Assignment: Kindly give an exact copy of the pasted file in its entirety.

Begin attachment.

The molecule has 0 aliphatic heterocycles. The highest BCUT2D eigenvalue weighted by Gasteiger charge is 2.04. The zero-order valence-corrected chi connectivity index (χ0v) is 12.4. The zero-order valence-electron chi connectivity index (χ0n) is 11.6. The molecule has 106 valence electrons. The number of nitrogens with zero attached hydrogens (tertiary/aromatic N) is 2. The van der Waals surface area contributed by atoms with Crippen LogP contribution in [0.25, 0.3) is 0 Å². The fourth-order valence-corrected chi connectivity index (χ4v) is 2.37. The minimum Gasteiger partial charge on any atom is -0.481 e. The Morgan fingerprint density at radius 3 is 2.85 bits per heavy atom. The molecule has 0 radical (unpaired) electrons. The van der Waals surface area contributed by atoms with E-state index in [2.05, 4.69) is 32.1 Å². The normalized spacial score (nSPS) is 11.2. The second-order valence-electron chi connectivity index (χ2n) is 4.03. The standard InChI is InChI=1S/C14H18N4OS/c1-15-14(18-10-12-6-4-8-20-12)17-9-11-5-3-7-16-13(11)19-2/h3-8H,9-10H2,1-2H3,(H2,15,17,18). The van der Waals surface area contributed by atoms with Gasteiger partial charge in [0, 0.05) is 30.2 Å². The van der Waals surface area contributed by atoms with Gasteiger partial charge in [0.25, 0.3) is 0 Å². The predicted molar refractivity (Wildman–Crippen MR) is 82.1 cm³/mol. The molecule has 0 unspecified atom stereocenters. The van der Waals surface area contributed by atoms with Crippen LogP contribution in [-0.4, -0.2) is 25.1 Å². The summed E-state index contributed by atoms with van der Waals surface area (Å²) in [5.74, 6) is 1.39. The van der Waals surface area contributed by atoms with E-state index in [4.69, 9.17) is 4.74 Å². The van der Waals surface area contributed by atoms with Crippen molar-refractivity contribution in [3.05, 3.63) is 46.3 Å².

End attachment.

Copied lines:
The molecule has 0 aliphatic heterocycles. The highest BCUT2D eigenvalue weighted by Gasteiger charge is 2.04. The zero-order valence-corrected chi connectivity index (χ0v) is 12.4. The zero-order valence-electron chi connectivity index (χ0n) is 11.6. The molecule has 106 valence electrons. The number of nitrogens with zero attached hydrogens (tertiary/aromatic N) is 2. The van der Waals surface area contributed by atoms with Crippen LogP contribution in [0.25, 0.3) is 0 Å². The fourth-order valence-corrected chi connectivity index (χ4v) is 2.37. The minimum Gasteiger partial charge on any atom is -0.481 e. The Morgan fingerprint density at radius 3 is 2.85 bits per heavy atom. The molecule has 0 radical (unpaired) electrons. The van der Waals surface area contributed by atoms with E-state index in [2.05, 4.69) is 32.1 Å². The normalized spacial score (nSPS) is 11.2. The second-order valence-electron chi connectivity index (χ2n) is 4.03. The standard InChI is InChI=1S/C14H18N4OS/c1-15-14(18-10-12-6-4-8-20-12)17-9-11-5-3-7-16-13(11)19-2/h3-8H,9-10H2,1-2H3,(H2,15,17,18). The van der Waals surface area contributed by atoms with Gasteiger partial charge in [0, 0.05) is 30.2 Å². The van der Waals surface area contributed by atoms with Gasteiger partial charge in [0.25, 0.3) is 0 Å². The predicted molar refractivity (Wildman–Crippen MR) is 82.1 cm³/mol. The molecule has 0 unspecified atom stereocenters. The van der Waals surface area contributed by atoms with Crippen LogP contribution in [-0.4, -0.2) is 25.1 Å². The summed E-state index contributed by atoms with van der Waals surface area (Å²) in [5.74, 6) is 1.39. The van der Waals surface area contributed by atoms with E-state index in [4.69, 9.17) is 4.74 Å². The van der Waals surface area contributed by atoms with Crippen molar-refractivity contribution in [3.05, 3.63) is 46.3 Å².